However, post-brew, coffee comes out on top. Coffee is a stronger beverage than tea which is evident by just looking at them, as tea has a weaker colour. More caffeine is extracted from coffee during brewing, which gives it a higher content.
This is mainly down to the fact that coffee is brewed for longer and beans are much fresher than tea leaves.
Which has a higher content – coffee or espresso?
An espresso has a higher concentration, but a cup of coffee has more caffeine due to the higher volume.
An espresso is a thick, concentrated shot of coffee. It is quickly brewed (around 30 seconds) using high pressure, near boiling water and tightly packed grounds.
Although many use espresso as a synonym for coffee, not all coffees can be referred to as an espresso. Espressos can be consumed on their own or as the base of other drinks such as cappuccinos or lattes.
The coffee roast that has the most caffeine – light vs dark…
Similar to black coffee, some think that dark roast is stronger just because it tastes stronger, but is this the case?
It is a common myth that beans lose their caffeine during the roasting process, so dark roast has a lower concentration. However, this isn’t true.
In fact, there is little difference between the two.
During the roasting process, beans lose some of their mass. This means that when weighing out 100g of light roast and 100g of dark roast, there will be more beans in the dark roast pile.
This means that when compared in weight, dark roast has the slightly higher content as there are more beans.
When compared in volume, for example a scoop of each, light roast will have the higher content. This is because they have slightly more mass.
The difference is still minimal, so we wouldn’t recommend opting for a particular roast just for the caffeine content.
Everything you need to know about going caffeine free
How much caffeine is in decaf coffee?
At least 97% of the caffeine content needs to be removed to label a product as decaffeinated. You may be surprised that decaf contains any at all, as many think decaf products are 100% free of it.
Most decaf contains 0.1 – 0.3% of the substance, but don’t worry, this won’t have an effect on your body for those worried about experiencing the side effects.
Why caffeine free coffee isn’t the same as decaf…
The term ‘caffeine free’ usually refers to products that are naturally free of the substance.
When we refer to ‘decaf’ products, these are typically drinks that have undergone some sort of processing to remove the caffeine content. There are many different removal methods, some involving chemicals and some organic methods.
How is caffeine removed from coffee?
There are typically four main methods of decaffeination:
- In-direct solvent process
- Direct solvent process
- Swiss or Mountain water process
- Carbon Dioxide process.
The indirect and direct solvent processes are popular as they are quicker and simpler, however many choose not to buy beans that have gone through this process because of the use of chemicals.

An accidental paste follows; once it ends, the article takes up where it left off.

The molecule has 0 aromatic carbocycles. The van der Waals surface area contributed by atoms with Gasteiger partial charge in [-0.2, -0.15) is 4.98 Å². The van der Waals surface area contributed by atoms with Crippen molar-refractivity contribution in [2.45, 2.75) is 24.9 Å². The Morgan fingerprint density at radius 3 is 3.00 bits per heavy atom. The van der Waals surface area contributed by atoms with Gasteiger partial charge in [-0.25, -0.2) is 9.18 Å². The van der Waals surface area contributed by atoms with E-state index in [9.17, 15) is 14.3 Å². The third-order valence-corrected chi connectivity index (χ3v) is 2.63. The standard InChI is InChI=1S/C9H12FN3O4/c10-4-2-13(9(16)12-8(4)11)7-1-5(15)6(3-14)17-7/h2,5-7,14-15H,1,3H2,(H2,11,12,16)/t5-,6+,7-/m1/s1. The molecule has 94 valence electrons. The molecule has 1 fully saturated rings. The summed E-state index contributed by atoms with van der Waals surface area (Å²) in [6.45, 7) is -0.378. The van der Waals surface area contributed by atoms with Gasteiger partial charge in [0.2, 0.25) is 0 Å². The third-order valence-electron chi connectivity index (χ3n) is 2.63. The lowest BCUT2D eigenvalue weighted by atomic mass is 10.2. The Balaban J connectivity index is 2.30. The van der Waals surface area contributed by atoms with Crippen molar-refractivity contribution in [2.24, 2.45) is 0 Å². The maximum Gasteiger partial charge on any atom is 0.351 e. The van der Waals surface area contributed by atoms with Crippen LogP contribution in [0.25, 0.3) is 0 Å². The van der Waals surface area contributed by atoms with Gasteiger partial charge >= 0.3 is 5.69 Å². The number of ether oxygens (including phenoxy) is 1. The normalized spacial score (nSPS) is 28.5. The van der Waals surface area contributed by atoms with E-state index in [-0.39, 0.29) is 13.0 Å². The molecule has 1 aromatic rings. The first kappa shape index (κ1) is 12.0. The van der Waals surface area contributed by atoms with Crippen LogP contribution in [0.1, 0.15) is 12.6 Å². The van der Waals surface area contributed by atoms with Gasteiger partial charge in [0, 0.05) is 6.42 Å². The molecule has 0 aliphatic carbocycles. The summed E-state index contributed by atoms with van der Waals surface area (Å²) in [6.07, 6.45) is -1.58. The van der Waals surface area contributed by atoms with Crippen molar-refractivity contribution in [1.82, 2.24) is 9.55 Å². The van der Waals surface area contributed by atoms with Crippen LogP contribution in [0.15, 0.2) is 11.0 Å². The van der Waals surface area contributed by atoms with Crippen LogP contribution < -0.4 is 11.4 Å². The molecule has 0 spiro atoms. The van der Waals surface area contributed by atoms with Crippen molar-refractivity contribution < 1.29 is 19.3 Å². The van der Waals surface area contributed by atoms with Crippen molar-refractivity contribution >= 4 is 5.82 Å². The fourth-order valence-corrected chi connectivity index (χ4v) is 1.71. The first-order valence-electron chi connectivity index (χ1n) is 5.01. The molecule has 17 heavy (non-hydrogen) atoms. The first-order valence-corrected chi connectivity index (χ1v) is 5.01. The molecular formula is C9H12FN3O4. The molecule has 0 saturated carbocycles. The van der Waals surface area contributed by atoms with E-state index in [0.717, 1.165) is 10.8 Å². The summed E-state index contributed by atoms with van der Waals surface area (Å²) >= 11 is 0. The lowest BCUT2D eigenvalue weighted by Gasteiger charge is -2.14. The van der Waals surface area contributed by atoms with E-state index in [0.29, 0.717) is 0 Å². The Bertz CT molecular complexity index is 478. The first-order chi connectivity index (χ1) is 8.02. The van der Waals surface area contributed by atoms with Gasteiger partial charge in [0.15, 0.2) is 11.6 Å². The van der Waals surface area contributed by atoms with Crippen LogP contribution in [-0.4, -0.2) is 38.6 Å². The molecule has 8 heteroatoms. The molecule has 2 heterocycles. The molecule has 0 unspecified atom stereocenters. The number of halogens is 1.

The water or carbon dioxide processes are favoured for being organic and free of artificial chemicals. To read more about these processes and tips for getting the best tasting decaf brew, take a look at our guide to decaf post.
The effect caffeine has on health
The 6 health benefits of caffeine in coffee
Caffeine is the most widely used drug in the world, with over 90% of Americans consuming it every single day. Although this isn’t just through coffee, the most common food and drink that contains this substance can include chocolate, fizzy drinks, headache tablets, protein bars and tea.
Here are 6 surprising health benefits:
- It has been proven to encourage hair growth for balding men and women.
- It can reduce muscle pain by 48% after an intense workout.
- It has been shown to reduce the risk of Alzheimer’s and Parkinson’s disease in some people.
- Can improve focus, reaction time and logical reasoning.
- Can aid with prevention of weight gain.
- A few studies have shown a link to improvement of memory.
How long it lasts in your body and how it affects you
99% of caffeine is absorbed in the first 45 minutes after consuming the beverage.
The half-life of this substance (the time taken for your body to eliminate half of the amount consumed) is on average 4 – 6 hours.
There is no set limit for how long it will have an effect on the body as it depends on the individual’s genetics, dosage, age, body weight, health and sensitivity to caffeine.
Some may stop feeling the effects of it an hour after consumption, whereas those who are particularly sensitive may still have symptoms up to 24 hours after initial consumption.
Caffeine free coffee during pregnancy – what are the best options?
The recommend limit of caffeine during pregnancy is 200mg per day, which is around 1 cup. If you are used to having more than this, or just want to cut it out completely, decaf is a great option.
Many opt for water process decaf as no chemicals are directly or indirectly involved. This is an organic method which is an ideal option during pregnancy (although this does not automatically mean the beans are organic).
It is recommended to limit your intake during pregnancy as when you consume caffeine, it is passed on to the baby through the placenta.
As their body is still developing, they will struggle to process this substance and the effects on them will last much longer.